Things started expanding in the 70’s. Everything became like, rainbows. People wore more color and the music was James Brown & Marvin Gaye. Everyone was trying to come up and bloom out from underground. Then you had Andy Warhol, Stephen Burrows and Halston – three different kinds of wonderful worlds blending together but all into one. Going to Versailles and bringing this rainbow from America it was like,”Oh my God!” It was presented like America is so awake and so alive.

It’s funny how important that time was to today. As far as, I know that Ava DuVernay is working on the new HBO documentary Battle of Versailles that goes behind that night and everything that time lead the way to.

With all the sparkles, the music, and the new energy to America. Everybody in Europe wanted to taste that freedom and not the old world. Then Americans wanted to take a little bit of the old world, so this is like a marinated sauce of one side and the fresh picked sauce of another.

A meeting of two worlds so to speak.

Yeah and blending it together!

How do you maintain your invigorating spirit and energy? I see you now and you’re still at it! You’re still so full of life and I know that sometimes this industry can kind of jade people to make people turn within themselves. How have you maintained that positive mindset?

It’s a matter of walking into a situation, not only for yourself, but for the people around you. And understanding how things work. Where are you relevant here? Are you an inspiration for this? What can you bring there to make people have a better working moment and to create these things? When I work with photographers they know I move a certain way and they want that because maybe that inspires them to do that… what we’re doing together… and then something more the way they inspire me. An exchange of inspiration is an important thing.

And how to survive in this business. I worked close with the designers and the photographers. The industry, it changes constantly every day according to how politics and money and the numbers. I used to own a model agency and I just remember bringing girls in from Russia or Brazil or whatever was pleasing to the economy at that time because of where the shops are going to open. I think, right now, I think aging and beauty go hand in hand. People think they want to live longer, they like to see maybe that you can have a good life and still maintain your health or looks. I had the MAC campaign, and it was like bringing light to the adventure of the soul! The journey doesn’t stop until you’re gone and the journey of fashion is a constant. If you keep your eye on it, it can give you a lot of joy. Good clothes take you places and the people who make them are amazing because they just love women, they love men. The kind of dignity…the Sunday School of life! *Laughs* I know when I was a little girl I had to dress up on Sunday…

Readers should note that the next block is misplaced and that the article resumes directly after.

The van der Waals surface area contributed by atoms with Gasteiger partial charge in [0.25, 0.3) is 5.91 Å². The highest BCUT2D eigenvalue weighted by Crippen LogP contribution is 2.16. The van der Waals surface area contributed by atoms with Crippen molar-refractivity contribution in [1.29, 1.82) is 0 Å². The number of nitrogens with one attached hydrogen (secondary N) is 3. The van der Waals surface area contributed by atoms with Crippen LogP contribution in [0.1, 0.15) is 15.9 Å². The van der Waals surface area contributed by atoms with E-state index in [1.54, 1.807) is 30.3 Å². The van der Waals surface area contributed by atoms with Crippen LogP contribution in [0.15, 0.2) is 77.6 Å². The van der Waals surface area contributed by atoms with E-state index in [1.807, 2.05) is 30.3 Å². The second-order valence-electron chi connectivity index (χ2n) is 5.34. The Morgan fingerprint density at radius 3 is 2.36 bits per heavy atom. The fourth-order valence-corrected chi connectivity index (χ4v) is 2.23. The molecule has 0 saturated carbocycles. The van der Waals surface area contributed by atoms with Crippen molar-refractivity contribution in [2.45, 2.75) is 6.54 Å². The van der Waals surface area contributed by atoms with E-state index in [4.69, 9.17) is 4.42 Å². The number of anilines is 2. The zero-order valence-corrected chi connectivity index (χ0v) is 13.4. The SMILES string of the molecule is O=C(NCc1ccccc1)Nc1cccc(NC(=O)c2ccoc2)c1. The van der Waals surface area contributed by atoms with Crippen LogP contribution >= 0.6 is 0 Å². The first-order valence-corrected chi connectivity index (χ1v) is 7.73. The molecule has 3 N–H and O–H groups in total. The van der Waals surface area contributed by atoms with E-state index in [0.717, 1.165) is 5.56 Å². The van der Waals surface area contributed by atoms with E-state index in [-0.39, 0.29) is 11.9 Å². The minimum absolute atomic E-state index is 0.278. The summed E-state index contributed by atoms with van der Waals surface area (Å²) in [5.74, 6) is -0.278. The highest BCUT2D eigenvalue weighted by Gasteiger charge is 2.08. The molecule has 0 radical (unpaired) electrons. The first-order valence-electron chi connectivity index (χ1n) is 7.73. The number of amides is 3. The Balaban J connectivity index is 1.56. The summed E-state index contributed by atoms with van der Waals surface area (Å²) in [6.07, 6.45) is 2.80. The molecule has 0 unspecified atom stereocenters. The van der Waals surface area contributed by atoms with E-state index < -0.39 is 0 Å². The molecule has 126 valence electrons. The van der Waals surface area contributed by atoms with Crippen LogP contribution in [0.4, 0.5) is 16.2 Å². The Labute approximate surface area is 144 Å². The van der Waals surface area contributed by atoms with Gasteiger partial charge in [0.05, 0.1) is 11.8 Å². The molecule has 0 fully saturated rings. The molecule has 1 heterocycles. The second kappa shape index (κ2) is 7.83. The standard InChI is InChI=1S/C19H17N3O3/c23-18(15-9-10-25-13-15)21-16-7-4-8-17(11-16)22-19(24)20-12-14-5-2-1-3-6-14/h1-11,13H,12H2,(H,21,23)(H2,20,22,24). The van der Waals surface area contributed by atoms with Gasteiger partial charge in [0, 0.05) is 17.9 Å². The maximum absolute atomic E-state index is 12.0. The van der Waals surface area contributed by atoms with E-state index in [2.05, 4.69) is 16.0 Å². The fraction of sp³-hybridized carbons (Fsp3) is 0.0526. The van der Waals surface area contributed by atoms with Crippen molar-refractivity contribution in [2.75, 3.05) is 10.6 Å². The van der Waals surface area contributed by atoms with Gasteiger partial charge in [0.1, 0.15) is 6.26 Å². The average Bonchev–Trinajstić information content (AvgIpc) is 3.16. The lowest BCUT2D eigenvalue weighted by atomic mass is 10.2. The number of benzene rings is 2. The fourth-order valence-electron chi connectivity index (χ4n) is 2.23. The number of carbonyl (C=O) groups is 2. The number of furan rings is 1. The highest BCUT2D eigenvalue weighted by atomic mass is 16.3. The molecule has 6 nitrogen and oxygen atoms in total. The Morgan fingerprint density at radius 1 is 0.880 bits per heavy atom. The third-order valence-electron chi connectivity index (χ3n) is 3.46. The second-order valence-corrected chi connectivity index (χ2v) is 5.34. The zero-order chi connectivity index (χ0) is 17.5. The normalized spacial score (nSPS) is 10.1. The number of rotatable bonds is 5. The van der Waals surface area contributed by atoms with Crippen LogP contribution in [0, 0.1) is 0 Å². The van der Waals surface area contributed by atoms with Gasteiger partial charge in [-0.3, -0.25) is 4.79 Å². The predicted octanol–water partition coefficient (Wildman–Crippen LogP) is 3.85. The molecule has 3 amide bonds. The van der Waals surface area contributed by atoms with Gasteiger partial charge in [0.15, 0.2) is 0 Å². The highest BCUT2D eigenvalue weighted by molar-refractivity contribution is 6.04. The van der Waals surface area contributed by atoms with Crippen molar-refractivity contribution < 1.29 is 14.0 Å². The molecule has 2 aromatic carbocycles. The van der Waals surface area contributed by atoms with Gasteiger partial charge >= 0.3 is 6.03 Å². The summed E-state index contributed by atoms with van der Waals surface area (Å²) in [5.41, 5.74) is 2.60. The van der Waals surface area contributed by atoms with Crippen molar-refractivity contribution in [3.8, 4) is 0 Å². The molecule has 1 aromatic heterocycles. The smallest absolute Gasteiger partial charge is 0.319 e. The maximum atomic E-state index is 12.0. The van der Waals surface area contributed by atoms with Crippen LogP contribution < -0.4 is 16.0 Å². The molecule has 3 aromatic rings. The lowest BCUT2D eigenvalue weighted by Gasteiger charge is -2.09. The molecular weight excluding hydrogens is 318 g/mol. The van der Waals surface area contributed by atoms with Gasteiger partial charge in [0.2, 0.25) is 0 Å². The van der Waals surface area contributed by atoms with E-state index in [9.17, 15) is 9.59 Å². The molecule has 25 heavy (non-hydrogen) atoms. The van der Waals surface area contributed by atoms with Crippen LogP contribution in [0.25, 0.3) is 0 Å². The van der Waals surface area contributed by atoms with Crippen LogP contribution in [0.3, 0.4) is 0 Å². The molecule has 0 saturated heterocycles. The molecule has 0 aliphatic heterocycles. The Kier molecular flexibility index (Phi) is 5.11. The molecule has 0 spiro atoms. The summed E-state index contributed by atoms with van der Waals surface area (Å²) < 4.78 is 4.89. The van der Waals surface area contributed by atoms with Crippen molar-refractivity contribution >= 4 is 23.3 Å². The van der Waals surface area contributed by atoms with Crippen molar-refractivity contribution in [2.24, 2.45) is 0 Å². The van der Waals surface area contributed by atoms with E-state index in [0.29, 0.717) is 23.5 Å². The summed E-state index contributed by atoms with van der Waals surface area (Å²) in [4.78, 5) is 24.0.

Me too!

Yeah you know what I mean? The thing is you learn how to dignify yourself by how you dress in society, and where you want to go. I think being playful and enjoying it and not letting it be so heavy. I think there’s a spiritual spirit. You have to know that there’s an inside of you as well as an outside. And the inside takes a lot more work. You don’t see all of that pampering and that caring and that loving yourself in the right way. Turn to nature and just look at beautiful things and try to make the world a beautiful place. That’s kind of the art of living?

What’s one thing that you want readers to take away from your story?

I want them to enjoy it and realize that there are places they can go to make their lives better. And there are things that you shouldn’t get involved in…you know, go the other way. And how to survive! *laughs* I think I’m a survivor!